“That’s right. See? You do get it once you think it through? Think you can solve the rest of your problem without my help?”

“Yes!” In the next five minutes the boy figured out the correct answer of 17.857 for his problem. After that, he had no problem solving the rest of his assignment. “Thank you, Irene! You should come over more often. Mom says you’re nice.”

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“Thanks, kid. I bet you would like my brother even more. He’s good with computers and could probably help you beat that video game you’ve been stuck on.”

“Really? That’s so cool! I bet he would’ve gotten along with my dad well. He liked computer games too. Speaking of, can I go play now?” he asked.

“Of course, your assignment is done, so you’re free for the rest of the night,” I let the kid go to his room, smiling to myself. I never really thought of it much, but I did think kids were pretty cool. I wouldn’t mind having some of my own someday.

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Tia came home soon, thankful for my babysitting. “You actually got him to do his homework? Wow, that is no small task!”

“It was pretty fun. I think he was pretty eager to do the problems once he figured out the technique. He’s a good kid,” I assured her.

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“That’s nice to hear. Usually I have to bribe him with comic books to do any of his assignments. Unless it’s art. He’s always eager to draw his favorite comic book characters. I guess it’s his passion,” she chuckled. “Like father, like son, I guess.”

“Your husband was into art?” I was curious. She didn’t talk much about Clyde’s late father.

“Not into art, into comic books, mostly. It used to annoy me quite a bit when we were together, to be honest—his comic books were always strewn all over the house. But now that he’s gone, I can’t bring myself to throw away those old WarlordWizard issues,” she smiled sadly.

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“It’s a reminder of him,” I nodded, understanding. And in the back of my head, it registered that WarlordWizard was also the name of Gerald’s hacker friend from the internet. What a coincidence.

“Yeah. I guess it is. Well, I won’t keep you much longer, you must be tired. Thanks again,” she hugged me and I headed home. It really had been a long day, after all.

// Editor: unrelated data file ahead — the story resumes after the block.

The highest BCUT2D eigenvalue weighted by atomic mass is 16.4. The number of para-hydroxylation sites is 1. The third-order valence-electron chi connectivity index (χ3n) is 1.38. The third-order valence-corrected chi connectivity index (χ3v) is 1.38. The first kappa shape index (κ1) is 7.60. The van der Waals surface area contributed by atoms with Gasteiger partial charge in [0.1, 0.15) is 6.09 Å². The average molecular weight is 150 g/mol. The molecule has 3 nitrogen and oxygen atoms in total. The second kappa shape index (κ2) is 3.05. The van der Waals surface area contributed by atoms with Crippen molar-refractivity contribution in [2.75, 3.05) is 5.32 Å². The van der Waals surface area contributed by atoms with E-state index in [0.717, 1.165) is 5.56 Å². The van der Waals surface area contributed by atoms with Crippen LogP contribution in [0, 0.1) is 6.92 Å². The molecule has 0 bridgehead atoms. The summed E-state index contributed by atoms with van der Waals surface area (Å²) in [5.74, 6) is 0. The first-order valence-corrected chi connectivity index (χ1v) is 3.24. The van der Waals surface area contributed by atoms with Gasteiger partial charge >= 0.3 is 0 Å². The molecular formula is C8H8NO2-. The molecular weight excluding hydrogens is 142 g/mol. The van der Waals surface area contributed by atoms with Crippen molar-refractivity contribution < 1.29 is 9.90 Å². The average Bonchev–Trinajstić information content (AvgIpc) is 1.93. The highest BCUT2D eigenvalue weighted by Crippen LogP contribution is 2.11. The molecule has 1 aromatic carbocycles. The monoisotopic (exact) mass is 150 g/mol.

At home, Gerald was waiting for me. “So, do you think you’ll have access to Collier’s office anytime soon?”

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“I think so. Next week, he’s going out of town for some conference on steroids in over the counter medications. I’ll just make sure I have a lot of work left to do after the others are gone home. That way, no one will be likely to disturb me while I’m searching Collier’s office.”

“Sounds good. I wish I could come with you, but there wouldn’t be any good reason for me to be at your workplace afterhours, now, is there?” he shook his head sadly.

“Hey, Ger? Can you look something up for me real quick?” an idea hit me.

“Sure, what is it?” he perked up.

“Well, about four years ago, there’s been a drunk-driving accident that killed my coworker’s husband. Roman Blakely was the name. Can you look anything up on that? He worked at a scientific facility not far from here, if that helps.”

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“Sure, I’ll see what I can find,” he pulled up his databases and after half an hour of scrolling through them, looked confused. “What was his name again? Roman Blakely? There was an accident, alright. But there were no drunk drivers involved, as I can tell. The car blew up.”

“What? Why would Tia lie about this?” I was appalled.

“Hold on. This other source says it was, in fact a drunk-driving accident…. weird. Let me go a little deeper,” he resumed his search. “Just so you know, by ‘going deeper’ I mean logging into secured databases that I should have no access to. But you know, it seems that there is some sort of a mix-up here and now I’m curious.”